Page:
The EIA has noted, in This Week in Petroleum that, for the first time, the sum of Non-OECD country demand contributed more than half to the total of liquid fuels consumed in the world.
Figure 1. Changes in the relative shares of liquid fuel consumption between the countries in and out of the OECD. (EIA)
It does, however, point out that the projections of the Short Term Energy Outlook are for the two curves to re-intersect at the end of 2014.
Figure 2. Projected changes in liquid fuels consumption, through 2014 (EIA)
The reality of that second assumption is, I rather suspect, more based on hope than reality. Once you start providing power, and all its benefits, to the general population you are on a slippery slope that it is almost impossible to back away from. Consider (as a small example) the problems that Egypt is currently having with the supply of subsidized bread to the general populace. Once you start supplying a commodity at a subsidized price it becomes very hard to change the equation, and too much of the non-OECD world is now living in an economy where energy use is subsidized. The problem that the above graph fails to recognize is that you cannot wean a culture from subsidies in the immediate short term and still expect their government to survive in its present condition.
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Thus when the EIA project that global demand will grow to over 92 mbd in the next year, they are likely only being realistic. Their assumption that it may then decline is perhaps more in the nature of wishful thinking.
Figure 3. EIA anticipated growth in demand and supply over the near term (EIA)
There are however a couple of caveats to that last statement, the first of which is that the decline in demand may be more reflective of a lack of supply capacity (our raison d'être) and alternatively it may reflect, as a result of the first, that prices will rise to influence demand. Nevertheless we remain in a condition where the harsh realities that lie just over the horizon remain obfuscated by other events.
As with many other international agencies the EIA continue to anticipate continued growth in the North American supply of liquid fuels. Outside of that growth the increased demand for more than an additional mbd of liquid fuels seems more likely to be likely to be desperately hunting for an invisible savior.
Figure 4. Anticipated growth in liquid fuels supply over the next two years (EIA)
The decline in supply from OPEC in the two years ahead should be noted. It should also be remembered that this is likely to be as much a voluntary control, to ensure price stability in the face of increased North American production, rather than as a result of a short-term supply shortage. However the reality of continued domestic growth in demand in the Middle East, as Westexas has reminded us, is something that cannot be neglected. It has been noted that Saudi Arabia, although having less than a third of Germany’s population, recently surpassed it in terms of oil consumption. It will add several new oil-fired power stations including those at Yanbu and Jeddah. This will feed into an anticipated continued growth in Saudi domestic demand of 5.1% pa.
And this brings us to the OPEC Monthly Oil Market Report (MOMR) for June. OPEC continues to anticipate a global demand growth of 0.8 mbd this year, though they note that there will likely be a growth of 1.2 mbd in the non-OECD nations, requiring a reduction in OECD demand to match the overall forecast. Major growth in demand will continue to be in China (at 0.4 mbd and the Middle East at 0.3 mbd). On the other hand OPEC anticipate cutting their supply (to match anticipated need) by 0.4 mbd over the course of this year. OPEC, therefore, has slightly dropped their projection for year end, however it will still crest above 90 mbd.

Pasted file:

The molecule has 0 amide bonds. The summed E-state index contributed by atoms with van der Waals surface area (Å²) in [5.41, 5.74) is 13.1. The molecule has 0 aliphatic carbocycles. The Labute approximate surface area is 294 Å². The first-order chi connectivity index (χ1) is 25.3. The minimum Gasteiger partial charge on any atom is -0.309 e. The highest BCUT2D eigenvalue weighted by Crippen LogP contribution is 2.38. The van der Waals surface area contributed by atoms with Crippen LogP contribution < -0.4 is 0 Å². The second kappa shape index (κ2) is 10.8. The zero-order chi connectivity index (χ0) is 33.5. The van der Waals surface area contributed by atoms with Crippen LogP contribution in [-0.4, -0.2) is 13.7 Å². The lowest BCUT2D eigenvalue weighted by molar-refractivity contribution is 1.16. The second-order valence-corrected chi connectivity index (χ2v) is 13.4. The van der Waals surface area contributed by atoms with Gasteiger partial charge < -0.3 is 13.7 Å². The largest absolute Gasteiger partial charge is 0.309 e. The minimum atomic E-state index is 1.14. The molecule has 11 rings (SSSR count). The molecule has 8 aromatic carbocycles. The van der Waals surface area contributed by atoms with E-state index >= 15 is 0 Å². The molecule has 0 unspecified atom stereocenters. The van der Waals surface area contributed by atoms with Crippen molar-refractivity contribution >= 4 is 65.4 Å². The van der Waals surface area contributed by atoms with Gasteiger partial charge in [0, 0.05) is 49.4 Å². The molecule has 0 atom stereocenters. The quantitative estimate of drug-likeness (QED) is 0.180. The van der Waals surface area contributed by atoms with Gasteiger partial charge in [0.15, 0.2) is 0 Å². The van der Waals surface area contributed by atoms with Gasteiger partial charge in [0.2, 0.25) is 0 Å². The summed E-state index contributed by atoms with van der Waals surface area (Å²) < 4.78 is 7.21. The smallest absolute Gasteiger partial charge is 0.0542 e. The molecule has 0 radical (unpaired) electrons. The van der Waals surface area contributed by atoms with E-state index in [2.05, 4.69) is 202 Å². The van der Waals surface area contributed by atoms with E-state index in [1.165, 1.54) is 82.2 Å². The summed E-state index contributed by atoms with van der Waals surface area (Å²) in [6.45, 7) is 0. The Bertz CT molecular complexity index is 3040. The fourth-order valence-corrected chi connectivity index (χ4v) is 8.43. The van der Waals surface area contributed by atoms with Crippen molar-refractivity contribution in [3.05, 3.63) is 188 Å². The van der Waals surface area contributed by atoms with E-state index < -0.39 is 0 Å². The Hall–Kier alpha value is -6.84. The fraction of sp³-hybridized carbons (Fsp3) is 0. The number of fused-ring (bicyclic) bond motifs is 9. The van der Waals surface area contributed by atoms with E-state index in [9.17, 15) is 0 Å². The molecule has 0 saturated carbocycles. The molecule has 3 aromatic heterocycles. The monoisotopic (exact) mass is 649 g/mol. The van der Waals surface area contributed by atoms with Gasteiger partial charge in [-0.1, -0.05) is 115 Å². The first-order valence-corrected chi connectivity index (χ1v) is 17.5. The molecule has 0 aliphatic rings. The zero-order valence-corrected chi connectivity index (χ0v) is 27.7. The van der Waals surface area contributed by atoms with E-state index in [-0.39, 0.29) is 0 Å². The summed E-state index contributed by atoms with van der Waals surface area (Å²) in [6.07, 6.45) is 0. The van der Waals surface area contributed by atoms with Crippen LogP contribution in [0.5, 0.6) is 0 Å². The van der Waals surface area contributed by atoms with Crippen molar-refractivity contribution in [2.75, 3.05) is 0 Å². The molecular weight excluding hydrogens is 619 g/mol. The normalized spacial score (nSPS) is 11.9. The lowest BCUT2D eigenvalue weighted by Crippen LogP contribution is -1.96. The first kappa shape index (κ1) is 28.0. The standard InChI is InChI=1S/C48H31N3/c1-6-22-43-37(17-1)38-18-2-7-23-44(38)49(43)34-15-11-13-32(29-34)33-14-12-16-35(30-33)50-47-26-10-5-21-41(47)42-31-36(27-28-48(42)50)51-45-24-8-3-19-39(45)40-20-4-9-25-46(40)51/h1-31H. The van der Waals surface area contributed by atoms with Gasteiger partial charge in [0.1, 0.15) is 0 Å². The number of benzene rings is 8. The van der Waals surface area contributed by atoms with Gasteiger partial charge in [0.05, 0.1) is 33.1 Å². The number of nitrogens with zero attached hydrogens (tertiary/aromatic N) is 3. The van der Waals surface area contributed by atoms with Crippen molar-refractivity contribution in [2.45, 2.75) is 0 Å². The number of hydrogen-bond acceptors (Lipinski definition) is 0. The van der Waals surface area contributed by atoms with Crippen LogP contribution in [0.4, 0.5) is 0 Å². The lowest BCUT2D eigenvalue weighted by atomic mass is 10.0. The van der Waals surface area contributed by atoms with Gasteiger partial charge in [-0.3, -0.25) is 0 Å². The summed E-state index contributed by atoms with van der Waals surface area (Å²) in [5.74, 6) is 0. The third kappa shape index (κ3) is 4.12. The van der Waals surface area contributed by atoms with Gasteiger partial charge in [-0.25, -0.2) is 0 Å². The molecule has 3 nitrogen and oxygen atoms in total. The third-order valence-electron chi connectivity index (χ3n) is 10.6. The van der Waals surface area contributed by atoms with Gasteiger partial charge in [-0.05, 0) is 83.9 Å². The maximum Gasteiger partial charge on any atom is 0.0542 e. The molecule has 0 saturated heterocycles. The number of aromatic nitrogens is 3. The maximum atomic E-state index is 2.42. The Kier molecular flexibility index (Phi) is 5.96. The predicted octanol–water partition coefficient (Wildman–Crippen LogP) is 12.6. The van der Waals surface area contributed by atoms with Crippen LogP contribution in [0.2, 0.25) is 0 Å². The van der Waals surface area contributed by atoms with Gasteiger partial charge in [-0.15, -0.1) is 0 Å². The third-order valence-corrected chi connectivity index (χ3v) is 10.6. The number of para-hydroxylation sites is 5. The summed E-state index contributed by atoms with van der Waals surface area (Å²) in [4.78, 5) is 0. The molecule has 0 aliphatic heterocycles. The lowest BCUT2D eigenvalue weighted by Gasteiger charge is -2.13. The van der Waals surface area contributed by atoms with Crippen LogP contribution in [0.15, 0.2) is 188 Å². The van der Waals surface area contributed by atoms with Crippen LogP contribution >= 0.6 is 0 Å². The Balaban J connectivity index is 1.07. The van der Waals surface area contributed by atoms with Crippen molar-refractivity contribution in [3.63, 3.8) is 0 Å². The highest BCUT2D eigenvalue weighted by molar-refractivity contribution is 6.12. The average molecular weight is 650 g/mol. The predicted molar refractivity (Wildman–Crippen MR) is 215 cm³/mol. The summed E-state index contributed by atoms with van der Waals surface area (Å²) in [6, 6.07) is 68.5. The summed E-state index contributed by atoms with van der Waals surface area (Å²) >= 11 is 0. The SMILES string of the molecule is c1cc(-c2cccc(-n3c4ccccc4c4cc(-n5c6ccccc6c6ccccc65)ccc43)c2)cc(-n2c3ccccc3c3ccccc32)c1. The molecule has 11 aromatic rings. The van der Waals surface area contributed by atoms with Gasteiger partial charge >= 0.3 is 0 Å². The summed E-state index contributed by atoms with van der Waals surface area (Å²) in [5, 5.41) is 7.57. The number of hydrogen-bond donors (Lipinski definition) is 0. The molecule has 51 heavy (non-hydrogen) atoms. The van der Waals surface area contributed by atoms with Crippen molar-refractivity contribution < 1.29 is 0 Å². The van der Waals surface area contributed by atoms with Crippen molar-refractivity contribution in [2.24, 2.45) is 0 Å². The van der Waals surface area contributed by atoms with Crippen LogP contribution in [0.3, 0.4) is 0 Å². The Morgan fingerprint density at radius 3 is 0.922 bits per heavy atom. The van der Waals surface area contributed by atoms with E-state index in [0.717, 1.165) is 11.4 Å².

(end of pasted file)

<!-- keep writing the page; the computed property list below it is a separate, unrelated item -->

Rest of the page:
Figure 5. Estimates of global oil demand (OPEC June 2013 MOMR)
A large part of demand projection is tied to growth in the global and individual nation economies, and that is a murky crystal ball to view. But OPEC anticipates that these economies will continue to grow at an increasing rate, while recognizing that this projection is in an area with a high level of risk in the estimate. The continued, and perhaps growing unrest in the Middle East continues to cast a further shadow over predictions over both supply and the reality of future demand in those countries. And, as one of the less frequently discussed topics, future output from Russia is not as assured as the average analyst appears to assume.
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OPEC is anticipating a relatively strong growth in demand in the second half of the year to almost reach 91 mbd by the end of the year. Overall the growth in supply to meet this demand continues to come from North America.
Figure 6. Anticipated oil supply for 2013. (OPEC June 2013 MOMR)
OPEC itself is reporting a slight increase in overall production (by about 128 kbd) although, as always, there are differences in the numbers between those supplied by the countries themselves, and those reported from other sources.
Figure 7. OPEC crude oil production as reported directly (OPEC June 2013 MOMR)
There continues to be a significant disparity between the numbers reported from Iran and Venezuela, for example, when other sources are reported to the tune of around 1.5 mbd roughly. In the short term Iraqi production appears stable.
Figure 8. OPEC crude oil production as reported by others (OPEC June 2013 MOMR)
With the continued global reliance on increased production from North America, and, in turn, that reliance on improved production from tight formations, I would be a little more confident of the future were it not for plots such as this, which I recently found.
Figure 9. Chesapeake typical well decline curve (Eagle Ford Forum)
It is a curve that I rather suspect continues to be optimistic.
By. Dave Summers